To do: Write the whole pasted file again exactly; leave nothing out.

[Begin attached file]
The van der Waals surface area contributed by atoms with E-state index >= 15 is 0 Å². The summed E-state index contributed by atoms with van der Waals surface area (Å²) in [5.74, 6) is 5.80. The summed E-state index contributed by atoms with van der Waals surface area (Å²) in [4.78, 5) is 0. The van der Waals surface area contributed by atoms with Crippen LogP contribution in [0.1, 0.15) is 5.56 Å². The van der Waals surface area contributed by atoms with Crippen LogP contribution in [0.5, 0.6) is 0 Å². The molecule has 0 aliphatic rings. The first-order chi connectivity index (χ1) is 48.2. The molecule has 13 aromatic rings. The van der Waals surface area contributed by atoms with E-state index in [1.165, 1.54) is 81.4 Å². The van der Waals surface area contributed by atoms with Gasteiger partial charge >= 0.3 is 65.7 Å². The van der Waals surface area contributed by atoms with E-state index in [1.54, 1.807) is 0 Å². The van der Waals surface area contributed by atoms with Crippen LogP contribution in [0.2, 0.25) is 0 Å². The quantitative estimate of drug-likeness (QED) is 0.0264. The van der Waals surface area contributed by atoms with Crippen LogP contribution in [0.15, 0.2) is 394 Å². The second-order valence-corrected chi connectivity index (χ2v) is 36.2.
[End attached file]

The van der Waals surface area contributed by atoms with E-state index >= 15 is 0 Å². The summed E-state index contributed by atoms with van der Waals surface area (Å²) in [5.74, 6) is 5.80. The summed E-state index contributed by atoms with van der Waals surface area (Å²) in [4.78, 5) is 0. The van der Waals surface area contributed by atoms with Crippen LogP contribution in [0.1, 0.15) is 5.56 Å². The van der Waals surface area contributed by atoms with Crippen LogP contribution in [0.5, 0.6) is 0 Å². The molecule has 0 aliphatic rings. The first-order chi connectivity index (χ1) is 48.2. The molecule has 13 aromatic rings. The van der Waals surface area contributed by atoms with E-state index in [1.165, 1.54) is 81.4 Å². The van der Waals surface area contributed by atoms with Gasteiger partial charge >= 0.3 is 65.7 Å². The van der Waals surface area contributed by atoms with E-state index in [1.54, 1.807) is 0 Å². The van der Waals surface area contributed by atoms with Crippen LogP contribution in [0.2, 0.25) is 0 Å². The quantitative estimate of drug-likeness (QED) is 0.0264. The van der Waals surface area contributed by atoms with Crippen LogP contribution in [0.15, 0.2) is 394 Å². The second-order valence-corrected chi connectivity index (χ2v) is 36.2.